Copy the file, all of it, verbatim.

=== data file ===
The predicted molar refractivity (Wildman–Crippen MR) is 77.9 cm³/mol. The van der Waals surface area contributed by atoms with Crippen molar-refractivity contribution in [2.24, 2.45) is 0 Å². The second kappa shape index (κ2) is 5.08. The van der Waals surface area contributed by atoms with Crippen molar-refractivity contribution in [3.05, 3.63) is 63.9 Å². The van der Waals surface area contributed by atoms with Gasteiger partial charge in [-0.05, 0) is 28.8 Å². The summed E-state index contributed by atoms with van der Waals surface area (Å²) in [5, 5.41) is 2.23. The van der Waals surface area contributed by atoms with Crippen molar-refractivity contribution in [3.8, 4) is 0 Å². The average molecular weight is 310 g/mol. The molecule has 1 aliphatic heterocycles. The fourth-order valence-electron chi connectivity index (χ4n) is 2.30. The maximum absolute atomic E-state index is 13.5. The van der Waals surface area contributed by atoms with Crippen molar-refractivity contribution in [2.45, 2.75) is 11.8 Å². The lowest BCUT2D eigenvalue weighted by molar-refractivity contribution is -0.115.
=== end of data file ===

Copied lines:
The predicted molar refractivity (Wildman–Crippen MR) is 77.9 cm³/mol. The van der Waals surface area contributed by atoms with Crippen molar-refractivity contribution in [2.24, 2.45) is 0 Å². The second kappa shape index (κ2) is 5.08. The van der Waals surface area contributed by atoms with Crippen molar-refractivity contribution in [3.05, 3.63) is 63.9 Å². The van der Waals surface area contributed by atoms with Gasteiger partial charge in [-0.05, 0) is 28.8 Å². The summed E-state index contributed by atoms with van der Waals surface area (Å²) in [5, 5.41) is 2.23. The van der Waals surface area contributed by atoms with Crippen molar-refractivity contribution in [3.8, 4) is 0 Å². The average molecular weight is 310 g/mol. The molecule has 1 aliphatic heterocycles. The fourth-order valence-electron chi connectivity index (χ4n) is 2.30. The maximum absolute atomic E-state index is 13.5. The van der Waals surface area contributed by atoms with Crippen molar-refractivity contribution in [2.45, 2.75) is 11.8 Å². The lowest BCUT2D eigenvalue weighted by molar-refractivity contribution is -0.115.